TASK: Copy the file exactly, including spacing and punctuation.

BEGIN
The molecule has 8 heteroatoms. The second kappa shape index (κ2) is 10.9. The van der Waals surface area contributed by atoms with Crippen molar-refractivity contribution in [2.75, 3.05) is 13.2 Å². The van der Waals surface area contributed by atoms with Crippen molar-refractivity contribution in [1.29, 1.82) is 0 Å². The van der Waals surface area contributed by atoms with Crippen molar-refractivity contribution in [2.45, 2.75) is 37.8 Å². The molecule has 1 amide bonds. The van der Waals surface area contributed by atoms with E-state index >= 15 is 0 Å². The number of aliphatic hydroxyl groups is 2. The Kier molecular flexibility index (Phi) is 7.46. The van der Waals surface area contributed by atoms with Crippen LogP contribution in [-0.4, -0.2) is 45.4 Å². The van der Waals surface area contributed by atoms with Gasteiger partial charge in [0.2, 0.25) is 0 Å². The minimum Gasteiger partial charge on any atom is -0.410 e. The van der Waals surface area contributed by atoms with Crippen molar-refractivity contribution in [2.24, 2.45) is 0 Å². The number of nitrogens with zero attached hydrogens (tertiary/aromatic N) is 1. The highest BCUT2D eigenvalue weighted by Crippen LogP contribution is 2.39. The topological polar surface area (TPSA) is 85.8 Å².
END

The molecule has 8 heteroatoms. The second kappa shape index (κ2) is 10.9. The van der Waals surface area contributed by atoms with Crippen molar-refractivity contribution in [2.75, 3.05) is 13.2 Å². The van der Waals surface area contributed by atoms with Crippen molar-refractivity contribution in [1.29, 1.82) is 0 Å². The van der Waals surface area contributed by atoms with Crippen molar-refractivity contribution in [2.45, 2.75) is 37.8 Å². The molecule has 1 amide bonds. The van der Waals surface area contributed by atoms with E-state index >= 15 is 0 Å². The number of aliphatic hydroxyl groups is 2. The Kier molecular flexibility index (Phi) is 7.46. The van der Waals surface area contributed by atoms with Crippen LogP contribution in [-0.4, -0.2) is 45.4 Å². The van der Waals surface area contributed by atoms with Gasteiger partial charge in [0.2, 0.25) is 0 Å². The minimum Gasteiger partial charge on any atom is -0.410 e. The van der Waals surface area contributed by atoms with Crippen molar-refractivity contribution in [2.24, 2.45) is 0 Å². The number of nitrogens with zero attached hydrogens (tertiary/aromatic N) is 1. The highest BCUT2D eigenvalue weighted by Crippen LogP contribution is 2.39. The topological polar surface area (TPSA) is 85.8 Å².